Maryland DNA Policy Upheld by U.S. Supreme Court

As reported by, the U.S. Supreme Court has upheld the constitutionality of Maryland’s DNA Collection Act. In this past congressional session, Governor Martin O’Malley signed into law a bill that repeals the ending of Maryland’s DNA law.

The Supreme Court’s ruling was on Maryland’s DNA case — Maryland v. King. Governor O’Malley said that the ruling by the Supreme Court is significant due to the fact that it legitimizes one important weapon against violent crimes in the state.

The Supreme Court Justices’ opinions regarding the constitutionality of the state’s DNA law varied. According to one justice, although DNA sampling laws are successful in convicting more people, more convictions are likely to happen if there is no restriction on unreasonable searches. Another Justice said that some might think of DNA sampling as a modern version of fingerprinting.

The state will be able to collect DNA from an individual prior to conviction for committing a crime and without a warrant. Investigators and police can collect a DNA sample of an individual after that person has been arrested. The DNA obtained could be held by police even if the arrest failed to result in a conviction.

The Maryland DNA Collection Act was an important part of Governor O’Malley’s 2008 safety agenda. Governor O’Malley strongly believes DNA collection and use of DNA can reduce the amount of violent crime in the state.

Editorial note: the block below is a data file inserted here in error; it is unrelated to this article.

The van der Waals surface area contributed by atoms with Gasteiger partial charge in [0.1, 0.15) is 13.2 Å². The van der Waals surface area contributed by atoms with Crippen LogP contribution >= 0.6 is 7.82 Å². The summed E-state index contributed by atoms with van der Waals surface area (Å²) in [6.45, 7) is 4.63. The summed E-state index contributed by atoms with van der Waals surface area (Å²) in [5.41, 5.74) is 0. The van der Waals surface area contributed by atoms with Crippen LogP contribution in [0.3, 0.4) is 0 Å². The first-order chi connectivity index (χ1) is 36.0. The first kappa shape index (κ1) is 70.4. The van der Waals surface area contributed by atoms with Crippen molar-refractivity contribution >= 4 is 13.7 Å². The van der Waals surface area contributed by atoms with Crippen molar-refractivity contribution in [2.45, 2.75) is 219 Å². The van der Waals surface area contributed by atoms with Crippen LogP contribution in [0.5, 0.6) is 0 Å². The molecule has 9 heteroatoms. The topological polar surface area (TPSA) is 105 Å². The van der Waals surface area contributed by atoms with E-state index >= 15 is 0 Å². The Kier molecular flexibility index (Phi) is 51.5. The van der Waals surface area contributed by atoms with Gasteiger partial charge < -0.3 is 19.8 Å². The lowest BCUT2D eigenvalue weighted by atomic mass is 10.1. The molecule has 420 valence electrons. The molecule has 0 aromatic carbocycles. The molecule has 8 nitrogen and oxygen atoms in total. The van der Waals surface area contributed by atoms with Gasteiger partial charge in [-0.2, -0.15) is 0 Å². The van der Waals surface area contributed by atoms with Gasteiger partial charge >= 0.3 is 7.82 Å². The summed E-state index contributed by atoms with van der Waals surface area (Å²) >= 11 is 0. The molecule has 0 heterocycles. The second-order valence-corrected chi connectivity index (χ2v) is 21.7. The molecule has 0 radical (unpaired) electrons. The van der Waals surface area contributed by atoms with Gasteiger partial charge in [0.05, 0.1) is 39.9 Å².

If you have been charged with committing a crime in the state of Maryland, you would be wise to speak with one of our experienced criminal defense attorneys at the firm of Alpert Schreyer. We can help defend your constitutional rights and make sure you understand all the tools like DNA collection the courts may use against you. We will fight to achieve the best possible outcome in your case. Call us at (866) 444-6363 to schedule a confidential consultation.

About Andrew Alpert

+Andrew is one of the leading DUI and criminal defense attorneys in both the state of Maryland and the District of Columbia. He blogs about Maryland DUI law, has numerous videos on the subject and has been asked to appear on national television to offer his legal opinion on high-profile criminal cases.